(Grey-elven, the tongue of Beleriand, the noble tongue, the Elven-tongue)


The structure of Sindarin:


A. N o u n s



Sindarin has the singular and the plural, the dual early became obsolete except in written work.

The singular is the basic form. Plurals are mostly made with vowel change (as in Englisch ‘goose’ > ‘geese’, ‘woman’ > ‘women’). The rules for vowel change are the same for both nouns and adjectives (the latter agree in number with the noun they describe). The vowel changes go back on the so-called umlaut phenomena, and are an important feature of Sindarin phonology (one vowel "affects" another vowel in the same word, making it more like itself, assimilating it). The umlaut relevant for the plural formation is called i-affection, since it was the vowel i that triggered it. The primitive Elvish language had a plural ending î (still present in Quenya –i), which did not survive into Sindarin, but there are clear traces of its former presence in the mode of vowel change:


- primitive Elvish: spangâ (beard) > spangâi (beards)

- Old Sindarin: sphanga > sphangi

- (intermediate stage: fang > faing?)

- Classical Sindarin: fang > feng


The original a vowel drifted towards the quality of the plural ending –i before the ending was lost. The e in the plural of Classical Sindarin can be seen as a kind of compromise between the original a and the lost ending i.

When "affected", the various vowels and diphthongs undergo different changes:


- a: in the final syllable changes into ai (or e), in a non final syllable into e:

tâl (foot) > tail (feet)

cant (shape) > caint (shapes)

nawag (dwarf) > neweg (dwarves)

aran (king) > erain (kings)

adan (man) > edain (men)

lavan (animal) > levain (animals)


- e: in the final syllable changes into i, in non final syllables e is unaffected:

edhel (Elf) > edhil (Elves)

malen (yellow) > melin

certh (rune) > cirth (runes)

hên (child) > hîn (children)

têw (letter) > tîw (letters)


- i: does not change (it cannot move further upwards in the vocal duct), singular and plural can only be distinguished by e.g. an article or adjective connected to the noun:

dîs (dagger/daggers)

i dîs (the dagger) > in dîs (the daggers)

tawaren dîs (a wooden dagger) > tewerin dîs (wooden daggers)

Amon Ethir (Hill of a spy/spies)


- o: in the final syllable changes into y:

toll (island) > tyll (islands)

amon (hill) > emyn (hills)

thalion (hero) > thelyn (heros)

ithron (wizard) > ithryn (wizards)


- u: short u turns into y in all syllables, long û in a final syllable becomes ui:

tulus (poplar) > tylys

dûr (dark) > duir,

Barad-dûr (Dark Tower) vs Emyn Duir (Dark Mountains)


- au: changes into ui or oe:

nauw (idea) > nui (ideas)

naug (dwarf) > noeg (dwarves)


An additional Class plural includes all things of the same name, or those associated in some special arrangement or organization. The suffix –ath is added to the noun:

elenath (host of stars, all the visible stars of the firnament)

Periannath (the Hobbits as a race)

sellath dîn (all his daughters)


C. C o n s o n a n t m u t a t i o n


Consonant mutations are regular changes of the initial consonants of words. This is a very frequent phenomenon in Sindarin. There are several subcategories, of which the most important ones are soft mutation and nasal mutation.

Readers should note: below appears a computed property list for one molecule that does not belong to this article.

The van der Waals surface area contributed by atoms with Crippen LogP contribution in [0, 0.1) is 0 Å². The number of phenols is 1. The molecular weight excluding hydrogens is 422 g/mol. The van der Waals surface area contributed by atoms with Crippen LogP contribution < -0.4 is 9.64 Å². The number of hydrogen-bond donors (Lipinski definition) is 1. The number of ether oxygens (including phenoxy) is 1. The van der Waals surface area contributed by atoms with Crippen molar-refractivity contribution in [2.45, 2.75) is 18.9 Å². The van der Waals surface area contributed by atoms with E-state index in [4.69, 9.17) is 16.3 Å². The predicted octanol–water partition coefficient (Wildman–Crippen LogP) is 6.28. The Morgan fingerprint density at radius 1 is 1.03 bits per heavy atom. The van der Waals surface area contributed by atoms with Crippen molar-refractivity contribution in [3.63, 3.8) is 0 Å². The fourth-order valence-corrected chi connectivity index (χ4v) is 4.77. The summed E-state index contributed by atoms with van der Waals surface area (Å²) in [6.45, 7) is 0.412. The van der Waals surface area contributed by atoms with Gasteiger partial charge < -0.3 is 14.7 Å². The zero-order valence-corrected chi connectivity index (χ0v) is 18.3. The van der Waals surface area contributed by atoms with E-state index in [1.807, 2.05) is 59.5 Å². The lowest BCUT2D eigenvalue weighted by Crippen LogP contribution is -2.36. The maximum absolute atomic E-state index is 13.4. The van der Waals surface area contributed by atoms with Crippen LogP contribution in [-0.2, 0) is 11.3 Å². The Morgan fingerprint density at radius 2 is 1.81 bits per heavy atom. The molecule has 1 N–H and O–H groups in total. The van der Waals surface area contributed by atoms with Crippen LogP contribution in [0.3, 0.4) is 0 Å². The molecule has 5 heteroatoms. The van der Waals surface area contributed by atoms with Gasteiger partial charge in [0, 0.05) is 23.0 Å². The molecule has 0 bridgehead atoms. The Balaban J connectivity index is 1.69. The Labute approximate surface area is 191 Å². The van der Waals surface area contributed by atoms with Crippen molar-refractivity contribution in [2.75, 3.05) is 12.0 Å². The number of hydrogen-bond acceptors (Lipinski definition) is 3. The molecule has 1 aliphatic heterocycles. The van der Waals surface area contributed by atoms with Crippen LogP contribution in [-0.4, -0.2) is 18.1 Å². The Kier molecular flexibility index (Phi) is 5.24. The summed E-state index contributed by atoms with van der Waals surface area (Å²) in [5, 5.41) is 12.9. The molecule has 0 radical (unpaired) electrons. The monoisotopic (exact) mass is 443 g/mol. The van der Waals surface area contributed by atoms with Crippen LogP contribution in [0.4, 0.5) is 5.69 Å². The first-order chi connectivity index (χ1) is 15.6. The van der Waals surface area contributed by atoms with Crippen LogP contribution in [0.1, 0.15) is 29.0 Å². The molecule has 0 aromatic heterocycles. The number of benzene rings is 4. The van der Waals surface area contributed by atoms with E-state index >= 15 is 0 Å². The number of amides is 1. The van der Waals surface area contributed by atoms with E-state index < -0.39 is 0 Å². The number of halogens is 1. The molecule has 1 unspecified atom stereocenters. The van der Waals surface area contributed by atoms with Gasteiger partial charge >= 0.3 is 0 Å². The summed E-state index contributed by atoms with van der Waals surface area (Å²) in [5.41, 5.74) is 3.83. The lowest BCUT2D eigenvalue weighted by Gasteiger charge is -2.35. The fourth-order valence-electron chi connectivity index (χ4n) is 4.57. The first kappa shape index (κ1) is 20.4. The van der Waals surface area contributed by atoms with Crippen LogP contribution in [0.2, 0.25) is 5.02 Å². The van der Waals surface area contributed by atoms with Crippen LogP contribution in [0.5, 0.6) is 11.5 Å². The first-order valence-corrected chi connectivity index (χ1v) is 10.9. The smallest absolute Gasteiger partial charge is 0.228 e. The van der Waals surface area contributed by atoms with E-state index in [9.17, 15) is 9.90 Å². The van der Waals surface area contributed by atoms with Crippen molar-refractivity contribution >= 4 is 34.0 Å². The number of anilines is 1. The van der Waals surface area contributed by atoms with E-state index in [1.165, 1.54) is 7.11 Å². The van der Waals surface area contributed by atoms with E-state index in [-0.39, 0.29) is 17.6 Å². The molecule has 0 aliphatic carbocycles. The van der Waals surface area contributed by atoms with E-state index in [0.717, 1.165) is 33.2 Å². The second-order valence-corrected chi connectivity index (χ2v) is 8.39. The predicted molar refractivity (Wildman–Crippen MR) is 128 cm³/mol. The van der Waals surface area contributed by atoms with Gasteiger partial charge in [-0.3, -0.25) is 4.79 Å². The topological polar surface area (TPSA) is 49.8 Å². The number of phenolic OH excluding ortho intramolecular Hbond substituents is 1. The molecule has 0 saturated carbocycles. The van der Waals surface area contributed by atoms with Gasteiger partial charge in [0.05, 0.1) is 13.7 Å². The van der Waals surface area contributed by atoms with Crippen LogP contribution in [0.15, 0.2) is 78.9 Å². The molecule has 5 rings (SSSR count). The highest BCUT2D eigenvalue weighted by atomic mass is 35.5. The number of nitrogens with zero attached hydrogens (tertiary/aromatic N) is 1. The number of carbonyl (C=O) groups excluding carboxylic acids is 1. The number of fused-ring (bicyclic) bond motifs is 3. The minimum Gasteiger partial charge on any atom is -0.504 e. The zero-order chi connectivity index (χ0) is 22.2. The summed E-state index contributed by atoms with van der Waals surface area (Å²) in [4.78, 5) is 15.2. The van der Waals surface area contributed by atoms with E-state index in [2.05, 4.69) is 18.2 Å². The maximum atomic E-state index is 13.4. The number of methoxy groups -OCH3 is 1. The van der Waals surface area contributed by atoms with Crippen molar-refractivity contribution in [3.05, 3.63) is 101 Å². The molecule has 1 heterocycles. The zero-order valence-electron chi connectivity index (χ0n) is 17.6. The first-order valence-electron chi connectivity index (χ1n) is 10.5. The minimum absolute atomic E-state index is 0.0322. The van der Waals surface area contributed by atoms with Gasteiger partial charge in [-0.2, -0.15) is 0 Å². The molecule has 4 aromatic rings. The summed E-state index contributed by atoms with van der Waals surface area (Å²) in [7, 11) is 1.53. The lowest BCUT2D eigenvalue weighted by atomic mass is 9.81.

1. Soft mutation (also known as lenition = softening):

By this mutation, hard (unvoiced) sounds like p or t become "softened" (or lenited) to voiced b or d. Voiced sounds like b or d are further softened to spirants: v and dh. The consonants h, s, m are lenited to ch, h, v. Typically, soft mutation occurs after particles ending in a vowel when such a particle immediately precedes a word and is closely associated with it (as a kind of unity), e.g. the definite article i. The phonological background of this soft mutation is the same process as consonant changes (after vowels) within words during the evolution of Sindarin from primitive Elvish, e.g. the original word atar (father, still preserved in Quenya) was lenited to adar.


Examples of soft mutation:


tâl (a foot) > i dâl (the foot)

pân (a plank) > i bân (the plank)

bess (a woman) > i vess (the woman)

daw (gloom) > i dhaw (the gloom)

brôg (a bear) > i vrôg (the bear)

trenarn (a tale) > i drenarn (the tale)

mellon (a friend) > i vellon (the friend)

hammad (clothing) > i chammad (the clothing)


Many prepositions also trigger soft mutation:

na (to) + benn (man) > na venn (to a man),

Additionally, prefixes like u (not, without) and the negative adverb avo used with an imperative cause lenition:

u (not) + hebin (I keep) > u-chebin (I do not keep),

caro! (do!) > avo garo! (don’t do!)


The rules for where soft mutation occurs differ somewhat from dialect to dialect and, therefore, sometimes no soft mutation occurs when we would expect it.


When a word is used as the second element of a compound, it often undergoes changes similar to soft mutation:

Gil (star) + calad (light) > Gilgalad (Starlight)


A noun is also lenited if it appears as the direct object of a verb (sort of accusative):

egleria (glorify) + Taur a Perhael (Frodo and Sam) > eglerio Daur a Berhael (glorify Frodo and Sam!)


2. Nasal mutation:

Just like the singular article i triggers soft mutation, the plural article in triggers nasal mutation. The same happens after the prepositions an (for/to) and dan (against):

in (the plural) + tîw (letters) > i thîw (the letters),

in (the plural) + Periannath (Hobbits) > i Pheriannath (the Hobbits)


3. Additional sorts of mutations:

The unvoiced stops t, p, c turn into spirants th, ph, ch:

ed (out of)+ pân (plank) > e phân (out of a plank),

ed + trenarn (tale) > e threnarn (out of a tale))


E. V e r b s